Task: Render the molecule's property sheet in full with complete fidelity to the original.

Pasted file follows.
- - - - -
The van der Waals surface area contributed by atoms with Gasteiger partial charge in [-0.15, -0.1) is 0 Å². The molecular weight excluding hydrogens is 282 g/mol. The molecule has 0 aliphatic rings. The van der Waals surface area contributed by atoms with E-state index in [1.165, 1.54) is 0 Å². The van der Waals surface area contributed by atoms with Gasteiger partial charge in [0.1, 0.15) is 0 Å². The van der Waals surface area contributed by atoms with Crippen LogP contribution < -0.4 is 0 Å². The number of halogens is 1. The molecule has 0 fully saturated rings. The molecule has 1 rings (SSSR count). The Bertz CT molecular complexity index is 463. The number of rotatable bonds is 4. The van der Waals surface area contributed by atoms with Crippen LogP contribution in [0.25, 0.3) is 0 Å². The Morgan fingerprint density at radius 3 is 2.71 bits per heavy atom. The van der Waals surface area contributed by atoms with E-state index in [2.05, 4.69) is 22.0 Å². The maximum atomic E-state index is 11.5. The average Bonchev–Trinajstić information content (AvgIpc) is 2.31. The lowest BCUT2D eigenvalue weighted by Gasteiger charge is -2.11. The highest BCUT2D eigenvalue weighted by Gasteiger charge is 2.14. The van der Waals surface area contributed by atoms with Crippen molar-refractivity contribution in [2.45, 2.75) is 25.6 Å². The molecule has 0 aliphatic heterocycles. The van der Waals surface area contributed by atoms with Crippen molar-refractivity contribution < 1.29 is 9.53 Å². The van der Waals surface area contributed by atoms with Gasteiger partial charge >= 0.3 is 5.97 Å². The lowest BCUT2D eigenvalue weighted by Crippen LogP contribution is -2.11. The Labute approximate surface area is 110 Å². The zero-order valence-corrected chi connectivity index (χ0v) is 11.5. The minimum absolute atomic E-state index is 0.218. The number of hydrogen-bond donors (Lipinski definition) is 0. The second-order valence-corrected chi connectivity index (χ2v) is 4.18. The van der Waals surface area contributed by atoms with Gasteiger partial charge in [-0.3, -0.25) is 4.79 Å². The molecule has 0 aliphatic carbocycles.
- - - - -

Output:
The van der Waals surface area contributed by atoms with Gasteiger partial charge in [-0.15, -0.1) is 0 Å². The molecular weight excluding hydrogens is 282 g/mol. The molecule has 0 aliphatic rings. The van der Waals surface area contributed by atoms with E-state index in [1.165, 1.54) is 0 Å². The van der Waals surface area contributed by atoms with Gasteiger partial charge in [0.1, 0.15) is 0 Å². The van der Waals surface area contributed by atoms with Crippen LogP contribution < -0.4 is 0 Å². The number of halogens is 1. The molecule has 0 fully saturated rings. The molecule has 1 rings (SSSR count). The Bertz CT molecular complexity index is 463. The number of rotatable bonds is 4. The van der Waals surface area contributed by atoms with Crippen LogP contribution in [0.25, 0.3) is 0 Å². The Morgan fingerprint density at radius 3 is 2.71 bits per heavy atom. The van der Waals surface area contributed by atoms with E-state index in [2.05, 4.69) is 22.0 Å². The maximum atomic E-state index is 11.5. The average Bonchev–Trinajstić information content (AvgIpc) is 2.31. The lowest BCUT2D eigenvalue weighted by Gasteiger charge is -2.11. The highest BCUT2D eigenvalue weighted by Gasteiger charge is 2.14. The van der Waals surface area contributed by atoms with Crippen molar-refractivity contribution in [2.45, 2.75) is 25.6 Å². The molecule has 0 aliphatic heterocycles. The van der Waals surface area contributed by atoms with Crippen molar-refractivity contribution < 1.29 is 9.53 Å². The van der Waals surface area contributed by atoms with Gasteiger partial charge >= 0.3 is 5.97 Å². The lowest BCUT2D eigenvalue weighted by Crippen LogP contribution is -2.11. The Labute approximate surface area is 110 Å². The zero-order valence-corrected chi connectivity index (χ0v) is 11.5. The minimum absolute atomic E-state index is 0.218. The number of hydrogen-bond donors (Lipinski definition) is 0. The second-order valence-corrected chi connectivity index (χ2v) is 4.18. The van der Waals surface area contributed by atoms with Gasteiger partial charge in [-0.3, -0.25) is 4.79 Å². The molecule has 0 aliphatic carbocycles.